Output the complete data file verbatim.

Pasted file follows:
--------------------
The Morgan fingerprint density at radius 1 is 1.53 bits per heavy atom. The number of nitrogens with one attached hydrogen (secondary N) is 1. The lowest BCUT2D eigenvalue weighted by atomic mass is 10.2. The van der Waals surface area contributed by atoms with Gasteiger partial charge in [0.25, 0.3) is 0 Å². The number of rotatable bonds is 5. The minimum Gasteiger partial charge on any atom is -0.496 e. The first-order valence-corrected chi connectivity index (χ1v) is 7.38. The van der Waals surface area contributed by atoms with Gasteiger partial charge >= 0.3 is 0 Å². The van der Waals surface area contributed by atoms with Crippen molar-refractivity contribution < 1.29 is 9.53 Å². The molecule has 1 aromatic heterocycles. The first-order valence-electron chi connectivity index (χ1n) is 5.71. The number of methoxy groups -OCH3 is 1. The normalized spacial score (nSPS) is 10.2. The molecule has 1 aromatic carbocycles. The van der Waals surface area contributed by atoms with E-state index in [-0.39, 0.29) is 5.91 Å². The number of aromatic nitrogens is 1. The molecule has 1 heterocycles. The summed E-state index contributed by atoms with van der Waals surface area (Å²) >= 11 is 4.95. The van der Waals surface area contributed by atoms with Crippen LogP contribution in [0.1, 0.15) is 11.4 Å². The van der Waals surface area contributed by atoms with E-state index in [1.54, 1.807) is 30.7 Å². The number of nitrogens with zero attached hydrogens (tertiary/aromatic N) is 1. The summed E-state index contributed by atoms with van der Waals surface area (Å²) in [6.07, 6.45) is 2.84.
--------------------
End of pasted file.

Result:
The Morgan fingerprint density at radius 1 is 1.53 bits per heavy atom. The number of nitrogens with one attached hydrogen (secondary N) is 1. The lowest BCUT2D eigenvalue weighted by atomic mass is 10.2. The van der Waals surface area contributed by atoms with Gasteiger partial charge in [0.25, 0.3) is 0 Å². The number of rotatable bonds is 5. The minimum Gasteiger partial charge on any atom is -0.496 e. The first-order valence-corrected chi connectivity index (χ1v) is 7.38. The van der Waals surface area contributed by atoms with Gasteiger partial charge >= 0.3 is 0 Å². The van der Waals surface area contributed by atoms with Crippen molar-refractivity contribution < 1.29 is 9.53 Å². The molecule has 1 aromatic heterocycles. The first-order valence-electron chi connectivity index (χ1n) is 5.71. The number of methoxy groups -OCH3 is 1. The normalized spacial score (nSPS) is 10.2. The molecule has 1 aromatic carbocycles. The van der Waals surface area contributed by atoms with E-state index in [-0.39, 0.29) is 5.91 Å². The number of aromatic nitrogens is 1. The molecule has 1 heterocycles. The summed E-state index contributed by atoms with van der Waals surface area (Å²) >= 11 is 4.95. The van der Waals surface area contributed by atoms with Crippen LogP contribution in [0.1, 0.15) is 11.4 Å². The van der Waals surface area contributed by atoms with E-state index in [1.54, 1.807) is 30.7 Å². The number of nitrogens with zero attached hydrogens (tertiary/aromatic N) is 1. The summed E-state index contributed by atoms with van der Waals surface area (Å²) in [6.07, 6.45) is 2.84.